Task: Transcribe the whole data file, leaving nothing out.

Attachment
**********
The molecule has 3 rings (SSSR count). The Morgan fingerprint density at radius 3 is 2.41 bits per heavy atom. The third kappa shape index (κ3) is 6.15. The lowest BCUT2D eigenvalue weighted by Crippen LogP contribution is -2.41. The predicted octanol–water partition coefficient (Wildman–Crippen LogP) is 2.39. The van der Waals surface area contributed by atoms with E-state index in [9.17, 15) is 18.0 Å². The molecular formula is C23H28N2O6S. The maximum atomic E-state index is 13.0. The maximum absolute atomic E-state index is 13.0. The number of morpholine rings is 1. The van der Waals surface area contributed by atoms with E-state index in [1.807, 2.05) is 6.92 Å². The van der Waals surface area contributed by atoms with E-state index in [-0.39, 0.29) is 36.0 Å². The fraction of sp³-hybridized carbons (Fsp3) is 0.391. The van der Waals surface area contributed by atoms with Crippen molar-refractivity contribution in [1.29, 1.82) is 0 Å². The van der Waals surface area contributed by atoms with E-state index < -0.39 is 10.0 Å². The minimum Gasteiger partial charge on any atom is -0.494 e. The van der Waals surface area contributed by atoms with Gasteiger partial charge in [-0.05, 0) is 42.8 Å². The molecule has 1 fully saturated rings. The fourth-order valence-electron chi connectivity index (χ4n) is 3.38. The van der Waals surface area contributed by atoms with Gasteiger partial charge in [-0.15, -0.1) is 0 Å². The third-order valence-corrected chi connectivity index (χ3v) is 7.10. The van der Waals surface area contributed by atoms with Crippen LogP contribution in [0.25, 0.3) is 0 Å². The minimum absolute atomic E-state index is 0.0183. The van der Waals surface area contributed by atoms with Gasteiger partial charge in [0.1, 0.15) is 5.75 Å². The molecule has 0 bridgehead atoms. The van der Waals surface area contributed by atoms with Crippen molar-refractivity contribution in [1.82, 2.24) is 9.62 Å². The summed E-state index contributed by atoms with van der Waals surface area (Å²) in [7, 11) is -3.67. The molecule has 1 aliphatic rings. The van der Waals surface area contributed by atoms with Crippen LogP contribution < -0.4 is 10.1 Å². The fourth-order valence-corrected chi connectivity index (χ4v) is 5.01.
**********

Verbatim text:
The molecule has 3 rings (SSSR count). The Morgan fingerprint density at radius 3 is 2.41 bits per heavy atom. The third kappa shape index (κ3) is 6.15. The lowest BCUT2D eigenvalue weighted by Crippen LogP contribution is -2.41. The predicted octanol–water partition coefficient (Wildman–Crippen LogP) is 2.39. The van der Waals surface area contributed by atoms with E-state index in [9.17, 15) is 18.0 Å². The molecular formula is C23H28N2O6S. The maximum atomic E-state index is 13.0. The maximum absolute atomic E-state index is 13.0. The number of morpholine rings is 1. The van der Waals surface area contributed by atoms with E-state index in [1.807, 2.05) is 6.92 Å². The van der Waals surface area contributed by atoms with E-state index in [-0.39, 0.29) is 36.0 Å². The fraction of sp³-hybridized carbons (Fsp3) is 0.391. The van der Waals surface area contributed by atoms with Crippen molar-refractivity contribution in [1.29, 1.82) is 0 Å². The van der Waals surface area contributed by atoms with E-state index < -0.39 is 10.0 Å². The minimum Gasteiger partial charge on any atom is -0.494 e. The van der Waals surface area contributed by atoms with Gasteiger partial charge in [-0.05, 0) is 42.8 Å². The molecule has 1 fully saturated rings. The fourth-order valence-electron chi connectivity index (χ4n) is 3.38. The van der Waals surface area contributed by atoms with Gasteiger partial charge in [-0.15, -0.1) is 0 Å². The third-order valence-corrected chi connectivity index (χ3v) is 7.10. The van der Waals surface area contributed by atoms with Crippen LogP contribution in [0.25, 0.3) is 0 Å². The minimum absolute atomic E-state index is 0.0183. The van der Waals surface area contributed by atoms with Gasteiger partial charge in [0.1, 0.15) is 5.75 Å². The molecule has 0 bridgehead atoms. The van der Waals surface area contributed by atoms with Crippen molar-refractivity contribution in [1.82, 2.24) is 9.62 Å². The summed E-state index contributed by atoms with van der Waals surface area (Å²) in [7, 11) is -3.67. The molecule has 1 aliphatic rings. The van der Waals surface area contributed by atoms with Crippen LogP contribution < -0.4 is 10.1 Å². The fourth-order valence-corrected chi connectivity index (χ4v) is 5.01.